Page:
There was a really great “side story” on tonight’s Tour broadcast about Dr. Allen Lim, a PhD sports physiologist.  The segment was specifically about his rice cakes – a real food equivalent of a commercial energy bar used by the Radio Shack riders.   http://dailyburn.com/recipes/dr_allen_lim_rice_cakes.

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I haven’t made these yet, but I’m pretty certain they are going to be really good and – more importantly – a great call/energy food for busy students and residents.  He has some other recipes that would probably be good on call energy food, too

Here’s a video on how to make these rice cakes.   http://www.cycle-ops.com/videos.html?id=50

Photo from http://bikefleet.blogspot.com/2009/03/allen-lims-rice-cakes.html

Healthy Sandwiches

Making a healthy sandwich for lunch is a great way to insure that you don’t eat the leftover pizza from last night’s call team.  A really good sandwich which balances protein and carbs is also a great way to get through a long call night.  Keeping your energy up when you are up all night on call is difficult but there are tricks to maintain energy for call. The most important way to have good energy on call is to eat good quality food every 3-4 hours. Sandwiches are great for call because they are so easy to make, easy to store and easy to put in a pocket to eat on the go.

Pick good ingredients whenever you can.  It’s worth paying a little more to have food that is just food (and not a lot of fillers, corn syrup, transfats, etc).  Make sure you get high quality bread – 100% whole wheat is best, but if you really don’t like whole wheat, at least try to get as much whole grain in the bread as you can. Whenever possible, add veggies to add nutritional value.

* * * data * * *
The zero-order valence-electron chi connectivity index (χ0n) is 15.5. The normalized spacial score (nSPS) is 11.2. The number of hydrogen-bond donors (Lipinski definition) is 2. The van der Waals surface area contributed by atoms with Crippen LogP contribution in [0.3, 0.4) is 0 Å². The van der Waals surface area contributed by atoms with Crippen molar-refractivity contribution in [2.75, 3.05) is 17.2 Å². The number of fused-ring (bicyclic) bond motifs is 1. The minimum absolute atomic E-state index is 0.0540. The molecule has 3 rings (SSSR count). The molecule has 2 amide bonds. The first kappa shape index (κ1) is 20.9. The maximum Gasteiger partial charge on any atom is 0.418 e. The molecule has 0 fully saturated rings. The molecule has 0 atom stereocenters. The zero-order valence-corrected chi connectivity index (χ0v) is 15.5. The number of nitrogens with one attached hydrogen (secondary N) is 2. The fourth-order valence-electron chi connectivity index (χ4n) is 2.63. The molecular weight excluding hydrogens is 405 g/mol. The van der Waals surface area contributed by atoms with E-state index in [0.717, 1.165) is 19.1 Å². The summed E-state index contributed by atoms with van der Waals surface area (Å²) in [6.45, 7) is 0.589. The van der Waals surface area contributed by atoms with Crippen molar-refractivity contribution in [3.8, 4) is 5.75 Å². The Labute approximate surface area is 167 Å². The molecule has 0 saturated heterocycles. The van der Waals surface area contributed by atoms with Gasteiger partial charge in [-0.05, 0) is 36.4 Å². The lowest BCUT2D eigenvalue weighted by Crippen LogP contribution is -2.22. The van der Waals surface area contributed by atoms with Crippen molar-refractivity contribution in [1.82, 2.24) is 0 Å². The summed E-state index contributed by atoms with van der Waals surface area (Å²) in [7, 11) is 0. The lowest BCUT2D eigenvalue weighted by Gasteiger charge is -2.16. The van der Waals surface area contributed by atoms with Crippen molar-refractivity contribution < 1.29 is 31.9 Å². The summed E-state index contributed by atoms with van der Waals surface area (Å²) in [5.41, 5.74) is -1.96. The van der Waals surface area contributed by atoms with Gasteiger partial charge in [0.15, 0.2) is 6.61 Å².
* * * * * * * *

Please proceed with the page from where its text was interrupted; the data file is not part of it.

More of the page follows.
Peanut butter sandwiches have the advantage of not needing refrigeration.  You can keep them in your white coat pocket if you want to (an advantage on a busy day).  You can stay traditional (i.e. peanut butter and jelly), or up the nutritional content by adding banana (or other fruit) or with unusual combinations http://www.epicurean.com/articles/beyond-jelly-reinventing-the-peanut-butter-sandwich.html

Egg salad sandwiches are great in the middle of the night when you are on call.  101cookbooks.com egg salad recipe is a pretty classic recipe which is really wonderful.  If you want to up the protein and decrease the fat try the  Eat Clean Diet egg salad recipe. There are other sites that give you other options for traditional egg salad recipes.

Tuna or chicken salad sandwiches can be made with classic recipes, or less traditional ingredients that up the nutritional content such as spicy tuna salad, or other unique tuna salad recipes.